I was watching Robert Sapolsky’s “Intro to Human Behavioral Biology” due to the YouTube recommendation algorithm and found an early claim¹ in lecture two pretty surprising.
I kept watching the lecture because Sapolsky is charismatic and knowledgeable, but the claim was never supported and it stuck in my craw.
The lecture is from before the replication crisis (lecture circa April 2010, landmark replication study circa 2015, and I thought it’d be worth looking for widely read critiques or reviews of his work.
Luckily, Sapolsky wrote a book ("Behave", 2017) that surveys the field of human behavior comprehensively and serves as a schelling point for discussion of his work. Matt Clancy on Goodreads registered a similarly suspect claim and read the rest of the book wary of works cited that were later unable to be replicated:
After Sapolsky mentioned a study that I know researchers have failed to replicate, I waited for him to discuss the subsequent controversy. He never did. At that point, I started keeping a tally of "red flags:" studies that have subsequently come under fire, but where Sapolsky fails to acknowledge any controversy about their findings.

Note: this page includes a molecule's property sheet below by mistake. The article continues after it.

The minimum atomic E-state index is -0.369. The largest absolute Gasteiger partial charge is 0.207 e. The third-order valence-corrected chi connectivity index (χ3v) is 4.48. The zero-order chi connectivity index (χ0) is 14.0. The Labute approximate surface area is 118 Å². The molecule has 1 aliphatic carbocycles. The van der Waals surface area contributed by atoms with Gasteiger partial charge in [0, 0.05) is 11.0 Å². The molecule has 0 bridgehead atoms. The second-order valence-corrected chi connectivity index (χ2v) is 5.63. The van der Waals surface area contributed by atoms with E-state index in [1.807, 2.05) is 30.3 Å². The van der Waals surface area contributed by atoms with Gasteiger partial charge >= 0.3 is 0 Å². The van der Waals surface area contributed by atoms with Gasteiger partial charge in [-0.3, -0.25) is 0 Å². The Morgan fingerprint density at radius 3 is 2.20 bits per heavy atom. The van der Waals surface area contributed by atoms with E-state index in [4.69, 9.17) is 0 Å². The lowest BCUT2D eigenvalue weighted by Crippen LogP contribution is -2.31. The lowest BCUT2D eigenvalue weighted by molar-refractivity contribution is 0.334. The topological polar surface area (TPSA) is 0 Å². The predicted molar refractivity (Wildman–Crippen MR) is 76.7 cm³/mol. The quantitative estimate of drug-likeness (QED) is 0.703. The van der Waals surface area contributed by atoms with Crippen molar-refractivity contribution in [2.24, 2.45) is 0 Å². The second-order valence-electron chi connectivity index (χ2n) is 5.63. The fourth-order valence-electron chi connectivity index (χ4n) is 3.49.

(From Matt Clancy's Goodreads review.)
He found eight avenues of research that have not been replicated successfully (e.g. ego depletion, implicit bias testing, priming), all cited without acknowledgement of their failure to replicate.
(His review is worth reading in full---he still credits the book for being “brilliantly organized and comprehensive.”)
It’s a bummer that we have to try and contextualize Sapolsky’s writing relative to the replication crisis ourselves. His work is of unprecedented breadth, depth, and accessibility, and no one else is more qualified to integrate replication failures into his work.
Given that this is left as an exercise to the reader and that Behave has failed some epistemic spot checks, we must read cautiously and examine the basis for the claims that change our beliefs. Matt’s list from the review above is a start.
I’m writing this post so that hopefully “critique of human behavioral biology” and “critique of Behave by Robert Sapolsky” will have a reasonably ranked Google Search result pointing to Matt’s review. Both the New York Times review of Behave and the Guardian review of Behave fail to mention the replication crisis. The Spectator review of Behave does address it, to their credit.
In the best-case scenario perhaps we’ll have some other expert anthropologists or Sapolsky himself weigh in - maybe we'll learn there’s a second edition coming or find a more comprehensive critique than those I’ve found.
¹ “You are a field biologist, and you’ve discovered this brand new species. And you [know] that this one [is a female] and this one [is a male], [otherwise having access to] only the skull. And if you’ve got the right tools there, you can figure out [based on only the fossil record, i.e. the skull] who’s more likely to cheat on the other. Is the female more likely to mess around, or is the male?” (4:48-5:17 in "Intro to Human Behavioral Biology" lecture 2)